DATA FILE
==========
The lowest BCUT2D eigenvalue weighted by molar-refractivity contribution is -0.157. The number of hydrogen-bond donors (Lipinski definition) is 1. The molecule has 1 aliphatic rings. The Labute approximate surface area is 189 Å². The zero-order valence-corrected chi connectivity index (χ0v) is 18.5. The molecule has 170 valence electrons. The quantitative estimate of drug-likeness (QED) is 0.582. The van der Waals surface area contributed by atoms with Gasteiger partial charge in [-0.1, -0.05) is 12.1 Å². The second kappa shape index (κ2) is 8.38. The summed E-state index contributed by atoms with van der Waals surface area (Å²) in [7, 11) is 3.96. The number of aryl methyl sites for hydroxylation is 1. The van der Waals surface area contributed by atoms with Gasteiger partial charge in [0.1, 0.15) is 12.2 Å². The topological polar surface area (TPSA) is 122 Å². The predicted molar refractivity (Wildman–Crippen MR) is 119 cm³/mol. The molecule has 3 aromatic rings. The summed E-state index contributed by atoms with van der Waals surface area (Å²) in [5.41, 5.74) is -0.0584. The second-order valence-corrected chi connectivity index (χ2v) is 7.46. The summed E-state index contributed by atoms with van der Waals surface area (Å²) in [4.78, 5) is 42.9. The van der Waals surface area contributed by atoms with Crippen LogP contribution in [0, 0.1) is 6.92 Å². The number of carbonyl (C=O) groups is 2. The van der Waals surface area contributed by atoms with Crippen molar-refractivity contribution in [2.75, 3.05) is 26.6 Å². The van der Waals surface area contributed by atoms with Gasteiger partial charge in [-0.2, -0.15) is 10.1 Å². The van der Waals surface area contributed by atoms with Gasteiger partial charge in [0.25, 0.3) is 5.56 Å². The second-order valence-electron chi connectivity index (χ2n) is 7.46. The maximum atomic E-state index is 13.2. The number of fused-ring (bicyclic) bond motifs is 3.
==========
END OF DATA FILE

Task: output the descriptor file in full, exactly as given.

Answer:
The lowest BCUT2D eigenvalue weighted by molar-refractivity contribution is -0.157. The number of hydrogen-bond donors (Lipinski definition) is 1. The molecule has 1 aliphatic rings. The Labute approximate surface area is 189 Å². The zero-order valence-corrected chi connectivity index (χ0v) is 18.5. The molecule has 170 valence electrons. The quantitative estimate of drug-likeness (QED) is 0.582. The van der Waals surface area contributed by atoms with Gasteiger partial charge in [-0.1, -0.05) is 12.1 Å². The second kappa shape index (κ2) is 8.38. The summed E-state index contributed by atoms with van der Waals surface area (Å²) in [7, 11) is 3.96. The number of aryl methyl sites for hydroxylation is 1. The van der Waals surface area contributed by atoms with Gasteiger partial charge in [0.1, 0.15) is 12.2 Å². The topological polar surface area (TPSA) is 122 Å². The predicted molar refractivity (Wildman–Crippen MR) is 119 cm³/mol. The molecule has 3 aromatic rings. The summed E-state index contributed by atoms with van der Waals surface area (Å²) in [5.41, 5.74) is -0.0584. The second-order valence-corrected chi connectivity index (χ2v) is 7.46. The summed E-state index contributed by atoms with van der Waals surface area (Å²) in [4.78, 5) is 42.9. The van der Waals surface area contributed by atoms with Crippen LogP contribution in [0, 0.1) is 6.92 Å². The number of carbonyl (C=O) groups is 2. The van der Waals surface area contributed by atoms with Crippen molar-refractivity contribution in [2.75, 3.05) is 26.6 Å². The van der Waals surface area contributed by atoms with Gasteiger partial charge in [-0.2, -0.15) is 10.1 Å². The van der Waals surface area contributed by atoms with Gasteiger partial charge in [0.25, 0.3) is 5.56 Å². The second-order valence-electron chi connectivity index (χ2n) is 7.46. The maximum atomic E-state index is 13.2. The number of fused-ring (bicyclic) bond motifs is 3.